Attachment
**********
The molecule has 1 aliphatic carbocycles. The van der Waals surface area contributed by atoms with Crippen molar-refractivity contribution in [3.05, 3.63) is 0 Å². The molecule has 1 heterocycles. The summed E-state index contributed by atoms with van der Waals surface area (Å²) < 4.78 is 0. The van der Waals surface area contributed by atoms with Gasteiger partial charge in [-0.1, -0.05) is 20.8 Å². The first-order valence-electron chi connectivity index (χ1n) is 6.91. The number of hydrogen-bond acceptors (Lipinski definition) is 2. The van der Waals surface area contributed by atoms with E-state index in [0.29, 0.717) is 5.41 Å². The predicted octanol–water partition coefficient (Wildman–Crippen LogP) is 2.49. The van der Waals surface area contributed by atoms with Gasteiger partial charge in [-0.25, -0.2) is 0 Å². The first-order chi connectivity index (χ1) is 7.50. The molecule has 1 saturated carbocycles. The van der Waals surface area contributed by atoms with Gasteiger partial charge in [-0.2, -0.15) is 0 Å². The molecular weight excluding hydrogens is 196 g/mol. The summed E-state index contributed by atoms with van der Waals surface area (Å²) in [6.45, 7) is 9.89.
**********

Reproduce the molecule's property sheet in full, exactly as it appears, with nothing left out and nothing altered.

The molecule has 1 aliphatic carbocycles. The van der Waals surface area contributed by atoms with Crippen molar-refractivity contribution in [3.05, 3.63) is 0 Å². The molecule has 1 heterocycles. The summed E-state index contributed by atoms with van der Waals surface area (Å²) < 4.78 is 0. The van der Waals surface area contributed by atoms with Gasteiger partial charge in [-0.1, -0.05) is 20.8 Å². The first-order valence-electron chi connectivity index (χ1n) is 6.91. The number of hydrogen-bond acceptors (Lipinski definition) is 2. The van der Waals surface area contributed by atoms with E-state index in [0.29, 0.717) is 5.41 Å². The predicted octanol–water partition coefficient (Wildman–Crippen LogP) is 2.49. The van der Waals surface area contributed by atoms with Gasteiger partial charge in [-0.25, -0.2) is 0 Å². The first-order chi connectivity index (χ1) is 7.50. The molecule has 1 saturated carbocycles. The van der Waals surface area contributed by atoms with Gasteiger partial charge in [-0.2, -0.15) is 0 Å². The molecular weight excluding hydrogens is 196 g/mol. The summed E-state index contributed by atoms with van der Waals surface area (Å²) in [6.45, 7) is 9.89.